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Syria: reversal ahead

16.09.2015 16:14

Thomas Flichy de La Neuville and Olivier Hanne

Only a direct commitment on the ground will enable a foreign power to have a real weight on the conflict. In effect, Syrian fighters have proved rather opportunistic during the last months. Russia, which is aware of the situation thanks to its minorities of the Levant, could play a major role in reversing the situation in favour of Bashar al-Assad. If it destroyed the Islamic state, it would become the new arbitrator of the Middle East.

Firmly defined camps, but shifting fighters

The situation in Syria opposes at first sight, clearly identified camps with their fighters, ideologies and objectives. Among the actors, we find the Islamic State, the loyalist government, Jabhat al-Nosra, the Kurds or the Christian militias. Yet the reality is more complex because of the accommodation of all these groups to the theoretical principles that guide them. An important fact must be also taken into account: Syria hasn't experienced war since World War I. This explains why large number of Syrian fighters works alternately for opposing movements, according to the opportunities. The opposing armies, meanwhile, try to rely on two levers in order to recruit their soldiers: wealth and sex.

The first lever: the salary of soldiers

The salaries vary from camp to camp. The Syrian government army pays its soldiers between 250 and 600 dollars a month depending on the rank. Al-Nosra pays between 500 and 600 dollars. It also grants a bonus based on the result (number of dead or prisoners). The Islamic State, meanwhile, pays at least $ 700 and adds a home, often without imposing to the new recruit to get immediately into the battle. Moreover, the excellent military training provided by the Islamic State allows a fighter to sell his experience at good prices in the other camp, especially in Bashar al-Assad's army. For young people without resources or social status, the commitment into militias represents an obvious added value.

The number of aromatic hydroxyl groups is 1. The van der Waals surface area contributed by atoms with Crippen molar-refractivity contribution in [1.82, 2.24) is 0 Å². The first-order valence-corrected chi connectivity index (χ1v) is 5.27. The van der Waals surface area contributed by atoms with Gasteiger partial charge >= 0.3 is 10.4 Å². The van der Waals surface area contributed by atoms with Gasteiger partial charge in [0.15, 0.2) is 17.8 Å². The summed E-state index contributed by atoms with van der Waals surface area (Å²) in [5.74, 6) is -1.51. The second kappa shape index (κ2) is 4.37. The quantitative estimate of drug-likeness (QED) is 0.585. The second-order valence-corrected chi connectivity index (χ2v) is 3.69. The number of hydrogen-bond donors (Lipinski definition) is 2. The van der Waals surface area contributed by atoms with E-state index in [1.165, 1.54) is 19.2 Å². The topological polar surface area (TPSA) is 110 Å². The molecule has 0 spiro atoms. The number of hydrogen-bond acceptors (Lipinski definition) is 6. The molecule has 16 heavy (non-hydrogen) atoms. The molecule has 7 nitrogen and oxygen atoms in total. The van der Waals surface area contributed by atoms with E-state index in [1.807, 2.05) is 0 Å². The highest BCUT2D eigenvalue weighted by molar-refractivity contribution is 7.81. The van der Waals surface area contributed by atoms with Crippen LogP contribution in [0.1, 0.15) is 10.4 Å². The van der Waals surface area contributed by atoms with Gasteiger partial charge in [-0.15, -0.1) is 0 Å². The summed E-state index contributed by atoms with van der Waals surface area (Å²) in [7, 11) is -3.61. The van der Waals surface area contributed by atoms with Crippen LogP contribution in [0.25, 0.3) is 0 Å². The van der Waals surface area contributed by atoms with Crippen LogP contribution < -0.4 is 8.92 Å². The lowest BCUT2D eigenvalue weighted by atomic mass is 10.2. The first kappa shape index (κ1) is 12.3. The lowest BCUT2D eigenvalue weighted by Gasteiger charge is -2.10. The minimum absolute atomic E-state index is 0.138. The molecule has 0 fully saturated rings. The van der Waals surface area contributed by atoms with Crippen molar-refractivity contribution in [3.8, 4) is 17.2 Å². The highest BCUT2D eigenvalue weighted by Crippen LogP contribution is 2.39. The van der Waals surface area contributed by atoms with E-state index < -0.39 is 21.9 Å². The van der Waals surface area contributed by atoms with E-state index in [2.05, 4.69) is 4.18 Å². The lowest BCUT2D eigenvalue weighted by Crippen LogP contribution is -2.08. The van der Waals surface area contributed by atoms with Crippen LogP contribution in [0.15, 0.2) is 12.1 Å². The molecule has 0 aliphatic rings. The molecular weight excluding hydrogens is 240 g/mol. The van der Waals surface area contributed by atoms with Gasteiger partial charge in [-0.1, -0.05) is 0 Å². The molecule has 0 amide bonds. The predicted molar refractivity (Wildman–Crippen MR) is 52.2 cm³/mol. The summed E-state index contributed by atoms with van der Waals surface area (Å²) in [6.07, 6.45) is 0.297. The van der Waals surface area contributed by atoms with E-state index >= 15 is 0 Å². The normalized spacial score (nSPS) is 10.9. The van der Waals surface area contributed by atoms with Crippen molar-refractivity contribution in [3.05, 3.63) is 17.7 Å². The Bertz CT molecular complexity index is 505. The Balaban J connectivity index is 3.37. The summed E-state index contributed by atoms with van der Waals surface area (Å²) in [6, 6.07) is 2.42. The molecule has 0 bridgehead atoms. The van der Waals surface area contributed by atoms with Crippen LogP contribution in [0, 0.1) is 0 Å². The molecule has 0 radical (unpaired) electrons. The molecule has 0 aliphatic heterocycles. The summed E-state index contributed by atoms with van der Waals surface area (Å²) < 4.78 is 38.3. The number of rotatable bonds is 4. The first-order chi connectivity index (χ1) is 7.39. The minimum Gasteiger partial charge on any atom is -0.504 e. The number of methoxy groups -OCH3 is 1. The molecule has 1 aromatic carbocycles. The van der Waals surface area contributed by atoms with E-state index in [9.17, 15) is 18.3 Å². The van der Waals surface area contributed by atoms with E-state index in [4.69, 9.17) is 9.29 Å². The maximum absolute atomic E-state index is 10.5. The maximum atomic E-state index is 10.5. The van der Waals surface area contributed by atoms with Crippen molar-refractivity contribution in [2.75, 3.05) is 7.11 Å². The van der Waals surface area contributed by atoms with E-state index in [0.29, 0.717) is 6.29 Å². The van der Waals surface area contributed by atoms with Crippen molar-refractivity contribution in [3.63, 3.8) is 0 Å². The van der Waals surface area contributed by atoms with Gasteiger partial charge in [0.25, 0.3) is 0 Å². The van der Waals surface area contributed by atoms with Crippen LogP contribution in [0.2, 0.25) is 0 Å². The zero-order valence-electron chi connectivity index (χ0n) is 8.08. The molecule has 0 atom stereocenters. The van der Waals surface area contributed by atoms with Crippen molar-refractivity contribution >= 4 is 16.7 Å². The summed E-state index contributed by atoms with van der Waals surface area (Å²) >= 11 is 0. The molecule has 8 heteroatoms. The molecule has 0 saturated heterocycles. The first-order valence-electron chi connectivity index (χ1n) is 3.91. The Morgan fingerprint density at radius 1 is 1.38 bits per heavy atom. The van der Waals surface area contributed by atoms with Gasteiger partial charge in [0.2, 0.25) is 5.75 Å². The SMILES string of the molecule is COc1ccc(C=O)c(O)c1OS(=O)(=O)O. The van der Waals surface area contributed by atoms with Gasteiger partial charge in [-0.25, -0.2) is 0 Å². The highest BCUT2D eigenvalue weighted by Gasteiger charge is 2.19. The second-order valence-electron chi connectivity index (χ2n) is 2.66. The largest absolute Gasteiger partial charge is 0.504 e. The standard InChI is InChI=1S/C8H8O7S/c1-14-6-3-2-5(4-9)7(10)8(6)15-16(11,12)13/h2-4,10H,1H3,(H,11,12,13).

The second lever: family security

The possibility of having a wife, a house and a family whose security is guaranteed in protected areas plays an important role in the choice of fighters for one side or the other, especially in favour of the Islamic State. The protected women are unaware on which side their husbands fight. Their husbands can easily pass from the Loyalist camp to the jihadist in order to increase their income. Multiple arrangements allow the fighters to pass through the drops of war. Opportunism combines with another factor: the war lowers the social control of the government over the population, especially in Damascus. These elements explain why air strikes appeared to have been totally inefficient.

Thomas Flichy de La Neuville is professor of International relations in Saint-Cyr’s military academy and research worker in the Roland Mousnier Centre – CNRS – University of Paris IV – Sorbonne.

Olivier Hann is research worker of Aix-Marseille University, expert in the Middle Ages and Islam.